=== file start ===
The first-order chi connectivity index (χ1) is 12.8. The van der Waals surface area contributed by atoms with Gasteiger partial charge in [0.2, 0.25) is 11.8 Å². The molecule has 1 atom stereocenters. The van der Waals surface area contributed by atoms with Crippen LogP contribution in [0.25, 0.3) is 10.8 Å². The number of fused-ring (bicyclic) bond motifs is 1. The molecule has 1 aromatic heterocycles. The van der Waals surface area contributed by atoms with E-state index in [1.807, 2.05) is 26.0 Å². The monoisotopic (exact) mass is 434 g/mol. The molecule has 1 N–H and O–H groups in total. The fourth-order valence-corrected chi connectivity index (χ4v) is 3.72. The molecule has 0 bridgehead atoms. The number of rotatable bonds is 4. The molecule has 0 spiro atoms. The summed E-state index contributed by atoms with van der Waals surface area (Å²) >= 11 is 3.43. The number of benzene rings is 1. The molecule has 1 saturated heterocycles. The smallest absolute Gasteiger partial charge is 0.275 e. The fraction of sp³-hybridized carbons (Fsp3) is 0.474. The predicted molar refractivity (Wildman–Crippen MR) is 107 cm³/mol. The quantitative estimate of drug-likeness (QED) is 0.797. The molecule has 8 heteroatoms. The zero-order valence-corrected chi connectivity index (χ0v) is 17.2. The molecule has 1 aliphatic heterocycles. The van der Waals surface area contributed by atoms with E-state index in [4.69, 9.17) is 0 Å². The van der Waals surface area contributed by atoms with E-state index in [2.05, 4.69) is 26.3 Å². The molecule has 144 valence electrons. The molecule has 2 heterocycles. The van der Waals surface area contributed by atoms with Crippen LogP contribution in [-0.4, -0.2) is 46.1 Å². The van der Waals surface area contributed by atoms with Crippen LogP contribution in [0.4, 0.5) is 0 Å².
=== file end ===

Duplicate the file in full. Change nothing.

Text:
The first-order chi connectivity index (χ1) is 12.8. The van der Waals surface area contributed by atoms with Gasteiger partial charge in [0.2, 0.25) is 11.8 Å². The molecule has 1 atom stereocenters. The van der Waals surface area contributed by atoms with Crippen LogP contribution in [0.25, 0.3) is 10.8 Å². The number of fused-ring (bicyclic) bond motifs is 1. The molecule has 1 aromatic heterocycles. The van der Waals surface area contributed by atoms with E-state index in [1.807, 2.05) is 26.0 Å². The monoisotopic (exact) mass is 434 g/mol. The molecule has 1 N–H and O–H groups in total. The fourth-order valence-corrected chi connectivity index (χ4v) is 3.72. The molecule has 0 bridgehead atoms. The number of rotatable bonds is 4. The molecule has 0 spiro atoms. The summed E-state index contributed by atoms with van der Waals surface area (Å²) >= 11 is 3.43. The number of benzene rings is 1. The molecule has 1 saturated heterocycles. The smallest absolute Gasteiger partial charge is 0.275 e. The fraction of sp³-hybridized carbons (Fsp3) is 0.474. The predicted molar refractivity (Wildman–Crippen MR) is 107 cm³/mol. The quantitative estimate of drug-likeness (QED) is 0.797. The molecule has 8 heteroatoms. The zero-order valence-corrected chi connectivity index (χ0v) is 17.2. The molecule has 1 aliphatic heterocycles. The van der Waals surface area contributed by atoms with E-state index in [4.69, 9.17) is 0 Å². The van der Waals surface area contributed by atoms with E-state index in [2.05, 4.69) is 26.3 Å². The molecule has 144 valence electrons. The molecule has 2 heterocycles. The van der Waals surface area contributed by atoms with Crippen LogP contribution in [-0.4, -0.2) is 46.1 Å². The van der Waals surface area contributed by atoms with Crippen LogP contribution in [0.4, 0.5) is 0 Å².